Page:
Date of Award:


Document Type:


Degree Name:

Master of Science (MS)




Thomas E. Lachmar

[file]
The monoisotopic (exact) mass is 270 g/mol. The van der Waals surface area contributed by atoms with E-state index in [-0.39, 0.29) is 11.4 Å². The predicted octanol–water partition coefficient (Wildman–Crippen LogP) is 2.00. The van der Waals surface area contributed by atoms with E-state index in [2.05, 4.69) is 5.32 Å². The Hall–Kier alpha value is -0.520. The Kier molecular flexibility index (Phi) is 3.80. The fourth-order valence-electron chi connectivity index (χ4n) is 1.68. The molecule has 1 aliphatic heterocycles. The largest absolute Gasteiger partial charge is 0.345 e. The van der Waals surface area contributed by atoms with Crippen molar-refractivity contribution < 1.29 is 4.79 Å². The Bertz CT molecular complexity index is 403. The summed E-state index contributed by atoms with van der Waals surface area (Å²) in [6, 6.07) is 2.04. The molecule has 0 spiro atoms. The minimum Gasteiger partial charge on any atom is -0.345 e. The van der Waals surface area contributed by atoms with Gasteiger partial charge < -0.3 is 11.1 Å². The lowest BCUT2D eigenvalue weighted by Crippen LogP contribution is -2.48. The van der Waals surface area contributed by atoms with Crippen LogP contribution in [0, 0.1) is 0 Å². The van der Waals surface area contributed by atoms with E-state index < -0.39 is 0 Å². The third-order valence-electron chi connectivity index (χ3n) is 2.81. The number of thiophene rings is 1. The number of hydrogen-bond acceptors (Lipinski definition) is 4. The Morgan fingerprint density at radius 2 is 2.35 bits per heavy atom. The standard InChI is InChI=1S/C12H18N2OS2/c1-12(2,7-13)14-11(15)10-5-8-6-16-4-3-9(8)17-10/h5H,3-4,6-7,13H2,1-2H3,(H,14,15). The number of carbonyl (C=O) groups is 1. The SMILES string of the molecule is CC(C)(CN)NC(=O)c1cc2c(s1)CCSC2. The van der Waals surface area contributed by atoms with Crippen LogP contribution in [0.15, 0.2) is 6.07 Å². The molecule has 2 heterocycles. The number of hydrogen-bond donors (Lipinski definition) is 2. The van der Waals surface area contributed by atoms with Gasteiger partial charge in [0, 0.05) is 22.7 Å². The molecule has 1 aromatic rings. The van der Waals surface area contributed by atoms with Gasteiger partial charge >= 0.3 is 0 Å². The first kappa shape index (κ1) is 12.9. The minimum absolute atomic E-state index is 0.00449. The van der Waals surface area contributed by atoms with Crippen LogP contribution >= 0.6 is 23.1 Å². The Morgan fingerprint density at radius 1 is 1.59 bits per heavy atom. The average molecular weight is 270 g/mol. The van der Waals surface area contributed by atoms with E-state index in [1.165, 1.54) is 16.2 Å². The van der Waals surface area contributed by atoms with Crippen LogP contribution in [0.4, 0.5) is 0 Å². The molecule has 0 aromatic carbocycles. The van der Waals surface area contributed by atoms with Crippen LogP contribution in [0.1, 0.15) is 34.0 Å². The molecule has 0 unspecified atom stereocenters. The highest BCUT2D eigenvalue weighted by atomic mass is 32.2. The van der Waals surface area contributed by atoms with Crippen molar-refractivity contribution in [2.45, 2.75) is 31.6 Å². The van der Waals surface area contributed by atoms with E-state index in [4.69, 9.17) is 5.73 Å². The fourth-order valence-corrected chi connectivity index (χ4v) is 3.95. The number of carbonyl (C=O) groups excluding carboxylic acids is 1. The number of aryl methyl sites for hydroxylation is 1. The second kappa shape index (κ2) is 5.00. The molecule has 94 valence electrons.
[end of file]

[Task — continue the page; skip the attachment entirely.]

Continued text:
Marx Creek, near Hyder in southeast Alaska, is a groundwater-fed, artificial salmon-spawning stream that was constructed to enhance the habitat of the atypically large chum salmon. The success of the upper Marx Creek has been limited primarily by the infiltration of silty water from the Salmon River through its flood-control dike, which results in a turbid stream environment that is not conducive to salmon spawning. The purpose of this project was to determine whether baseflow from the groundwater system is sufficient to support a proposed 1,000-foot extension of Marx Creek. The extension would be constructed approximately 500 feet east of the existing channel, and would connect with the existing Marx Creek at a point downstream of the sediment-settling stream cell. The location of the new channel would prevent the turbid water from reaching the new channel, as it would flow into and settle out in the existing Marx Creek. In order to accomplish this purpose, 20 monitoring wells were installed. Water level data were collected in each of the monitor wells. Slug and pumping tests were performed to determine the hydraulic conductivity at each of the well locations. Discharge measurements were also collected in July 2006 and July 2007. These data were used to create a three-dimensional groundwater flow model using Visual MODFLOW. The model was calibrated to hydraulic head measurements and Marx Creek discharge. After achieving model calibration, three predictive simulations were run. In the first simulation the proposed extension was added to the calibrated model. The result was that baseflow to the extension significantly exceeded baseflow to Marx Creek, and that the addition of the proposed extension reduced baseflow to Marx Creek by 17%. In the second simulation, Marx Creek was removed from the model, while the proposed extension remained. The result was that discharge in the extension increased by 5%. In the third simulation a 1.06-foot drop in the model's hydraulic head was simulated, and the result was that discharge in the extension decreased by 18%. Based on these results, it is likely that baseflow to the proposed extension would be sufficient to provide habitat conducive to salmon spawning.

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